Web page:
TikTokers Are Trying To Use “Cheat Codes” For Reality With Dubious Mystical Numbers

TikTokers Are Trying To Use “Cheat Codes” For Reality With Dubious Mystical Numbers

Be careful: Tickers can tamper with the universe in your area using mysterious Russian codes. A new trend has spread in the spirituality-wellness corner of TikTok involving the use of “Grabovoi codes” to express their aspirations in the universe. For the uninitiated, Grabovoi codes are a bit like “cheat codes” for reality, allowing their visitors to express their aspirations in the universe, whether it be love, happiness, health or wealth.

Well-meaning dreamers must write numbers or chant numbers – for example, the code for good health is 189 1014, obviously – and the will be expressed, so it is claimed. Some other users have suggested that you type the numbers in the air with your finger or set the numbers as your phone’s passcode. Needless to say, this is a completely unscientific mumbo jumbo. The codes, developed by Russian numerologist and psychiatrist Gregory Grabovoy, are based on radionics separately, an alternative medicine that claims that the disease can be treated by applying electromagnetic radiation.

The idea is that the whole universe is made up of an integrated electromagnetic field that we, as sentient beings, have the power to change this energy by chanting random numbers. In this slowly growing batch of tic-tac-toe videos, people are claiming that reciting these numbers can benefit all sorts of “revelations” including business success, fame, academic success, love, happiness, weight loss and even growing taller. People have even claimed to get results by testing these codes (I guess the results haven’t been peer reviewed yet).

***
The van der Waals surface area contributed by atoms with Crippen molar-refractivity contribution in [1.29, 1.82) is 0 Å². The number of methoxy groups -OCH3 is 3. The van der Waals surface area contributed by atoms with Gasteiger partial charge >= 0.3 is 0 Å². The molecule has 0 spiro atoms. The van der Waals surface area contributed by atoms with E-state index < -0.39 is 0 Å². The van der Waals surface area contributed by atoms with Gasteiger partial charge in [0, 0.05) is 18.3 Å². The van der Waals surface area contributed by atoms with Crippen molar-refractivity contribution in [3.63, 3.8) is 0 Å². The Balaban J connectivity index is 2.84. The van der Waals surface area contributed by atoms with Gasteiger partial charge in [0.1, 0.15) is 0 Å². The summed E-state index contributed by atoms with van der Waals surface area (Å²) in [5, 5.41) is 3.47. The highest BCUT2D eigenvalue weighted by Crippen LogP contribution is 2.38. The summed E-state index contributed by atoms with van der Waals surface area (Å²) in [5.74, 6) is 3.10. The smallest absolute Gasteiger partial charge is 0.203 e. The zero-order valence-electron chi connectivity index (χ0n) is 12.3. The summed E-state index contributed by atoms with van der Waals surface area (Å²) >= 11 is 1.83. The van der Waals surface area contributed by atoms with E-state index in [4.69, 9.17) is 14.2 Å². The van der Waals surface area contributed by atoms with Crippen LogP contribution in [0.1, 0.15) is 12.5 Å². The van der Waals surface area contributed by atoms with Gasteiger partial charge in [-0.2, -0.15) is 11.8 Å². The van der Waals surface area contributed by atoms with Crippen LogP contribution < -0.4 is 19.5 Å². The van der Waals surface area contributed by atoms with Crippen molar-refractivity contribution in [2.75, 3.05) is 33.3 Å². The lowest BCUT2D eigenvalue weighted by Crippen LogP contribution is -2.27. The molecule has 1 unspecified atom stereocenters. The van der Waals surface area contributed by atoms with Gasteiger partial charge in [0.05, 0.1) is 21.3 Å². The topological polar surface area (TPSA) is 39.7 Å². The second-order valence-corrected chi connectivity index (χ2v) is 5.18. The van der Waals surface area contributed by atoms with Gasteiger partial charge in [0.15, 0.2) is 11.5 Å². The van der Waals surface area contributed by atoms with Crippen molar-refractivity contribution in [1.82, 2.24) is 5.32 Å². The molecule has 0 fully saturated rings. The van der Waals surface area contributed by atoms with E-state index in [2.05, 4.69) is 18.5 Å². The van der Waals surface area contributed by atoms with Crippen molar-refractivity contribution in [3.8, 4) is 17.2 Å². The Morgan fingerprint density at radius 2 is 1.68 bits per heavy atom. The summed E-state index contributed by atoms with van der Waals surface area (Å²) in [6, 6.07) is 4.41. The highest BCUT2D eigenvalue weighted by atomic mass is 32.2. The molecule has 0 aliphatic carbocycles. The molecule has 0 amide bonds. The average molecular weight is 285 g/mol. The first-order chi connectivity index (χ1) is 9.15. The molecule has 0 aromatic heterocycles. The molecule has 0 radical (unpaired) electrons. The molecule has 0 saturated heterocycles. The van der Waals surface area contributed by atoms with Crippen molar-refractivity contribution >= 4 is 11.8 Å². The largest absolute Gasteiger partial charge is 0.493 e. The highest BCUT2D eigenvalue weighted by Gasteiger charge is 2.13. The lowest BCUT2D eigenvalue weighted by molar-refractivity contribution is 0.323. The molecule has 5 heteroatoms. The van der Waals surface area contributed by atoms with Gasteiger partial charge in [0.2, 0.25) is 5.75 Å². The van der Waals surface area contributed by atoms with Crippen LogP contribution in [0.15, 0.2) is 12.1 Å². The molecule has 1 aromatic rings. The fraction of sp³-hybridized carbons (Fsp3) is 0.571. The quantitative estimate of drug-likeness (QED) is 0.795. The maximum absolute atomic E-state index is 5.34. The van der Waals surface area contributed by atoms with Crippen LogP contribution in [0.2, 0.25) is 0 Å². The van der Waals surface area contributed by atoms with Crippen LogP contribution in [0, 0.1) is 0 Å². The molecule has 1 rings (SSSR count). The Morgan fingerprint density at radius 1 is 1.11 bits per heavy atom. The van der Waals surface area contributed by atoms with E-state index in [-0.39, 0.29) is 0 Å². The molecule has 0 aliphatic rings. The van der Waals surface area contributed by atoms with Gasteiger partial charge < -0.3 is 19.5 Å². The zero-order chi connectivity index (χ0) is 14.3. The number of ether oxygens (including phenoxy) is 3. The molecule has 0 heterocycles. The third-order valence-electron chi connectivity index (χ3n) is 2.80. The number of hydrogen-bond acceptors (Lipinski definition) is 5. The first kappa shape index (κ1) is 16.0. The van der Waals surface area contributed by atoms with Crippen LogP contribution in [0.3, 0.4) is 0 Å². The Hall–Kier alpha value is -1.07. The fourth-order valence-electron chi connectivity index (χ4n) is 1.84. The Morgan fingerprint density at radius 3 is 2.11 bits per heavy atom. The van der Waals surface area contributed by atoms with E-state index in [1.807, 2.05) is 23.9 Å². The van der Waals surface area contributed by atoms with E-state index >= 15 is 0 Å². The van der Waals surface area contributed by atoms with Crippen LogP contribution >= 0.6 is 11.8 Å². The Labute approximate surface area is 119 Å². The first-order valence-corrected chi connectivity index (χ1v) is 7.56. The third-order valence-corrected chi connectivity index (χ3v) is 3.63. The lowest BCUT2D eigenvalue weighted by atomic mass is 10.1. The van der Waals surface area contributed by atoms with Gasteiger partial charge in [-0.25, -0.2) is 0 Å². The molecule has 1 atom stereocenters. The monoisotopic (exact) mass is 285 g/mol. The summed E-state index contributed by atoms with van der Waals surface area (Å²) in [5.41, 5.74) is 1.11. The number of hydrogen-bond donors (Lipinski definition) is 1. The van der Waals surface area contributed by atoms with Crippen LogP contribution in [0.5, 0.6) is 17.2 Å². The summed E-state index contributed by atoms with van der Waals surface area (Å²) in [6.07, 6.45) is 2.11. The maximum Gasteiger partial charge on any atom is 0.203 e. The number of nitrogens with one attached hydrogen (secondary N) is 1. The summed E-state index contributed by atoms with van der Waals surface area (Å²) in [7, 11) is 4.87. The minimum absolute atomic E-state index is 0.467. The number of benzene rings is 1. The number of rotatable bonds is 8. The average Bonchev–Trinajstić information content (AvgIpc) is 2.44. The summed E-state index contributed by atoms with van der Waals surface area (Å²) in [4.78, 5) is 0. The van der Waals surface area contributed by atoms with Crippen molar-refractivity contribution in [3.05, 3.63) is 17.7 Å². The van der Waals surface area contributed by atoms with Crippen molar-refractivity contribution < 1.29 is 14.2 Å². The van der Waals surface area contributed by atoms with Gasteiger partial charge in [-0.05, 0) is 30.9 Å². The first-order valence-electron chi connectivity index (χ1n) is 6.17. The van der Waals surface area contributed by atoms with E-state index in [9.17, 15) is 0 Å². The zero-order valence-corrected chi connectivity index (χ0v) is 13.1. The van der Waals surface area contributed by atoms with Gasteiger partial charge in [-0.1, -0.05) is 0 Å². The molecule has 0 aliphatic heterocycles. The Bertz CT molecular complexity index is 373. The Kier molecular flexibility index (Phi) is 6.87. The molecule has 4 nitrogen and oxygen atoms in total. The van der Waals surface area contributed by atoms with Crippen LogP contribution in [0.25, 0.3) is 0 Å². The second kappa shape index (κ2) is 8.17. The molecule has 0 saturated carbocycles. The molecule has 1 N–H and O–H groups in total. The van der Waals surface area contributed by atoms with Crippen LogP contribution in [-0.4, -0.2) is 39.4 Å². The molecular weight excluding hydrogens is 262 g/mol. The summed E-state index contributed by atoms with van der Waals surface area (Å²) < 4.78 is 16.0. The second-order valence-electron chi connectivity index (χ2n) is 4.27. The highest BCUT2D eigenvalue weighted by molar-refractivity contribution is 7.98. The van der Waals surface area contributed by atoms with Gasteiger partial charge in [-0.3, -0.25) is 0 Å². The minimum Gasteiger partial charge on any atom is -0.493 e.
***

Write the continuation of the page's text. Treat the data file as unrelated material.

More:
Many foreigners are reported to have made claims about the Grabovoy codes. The Russian mystic suffered a serious setback in 2008 when he was accused of cheating on his parents after he promised to help them raise their dead children. He was accused of targeting the families of those killed in the Beslan school hostage crisis, which in 2004 killed more than 300 people in the Russian city of Beslan by Russian security forces and armed Chechen separatists.

Grabovoy denies this and argues that he used it by the Russian media to disrespect the families of the victims and to stay away from dealing with the government’s crisis. Even beyond this scandal, Grabovoy’s claims are wildly controversial and completely unfounded. Sorry for the negative energy.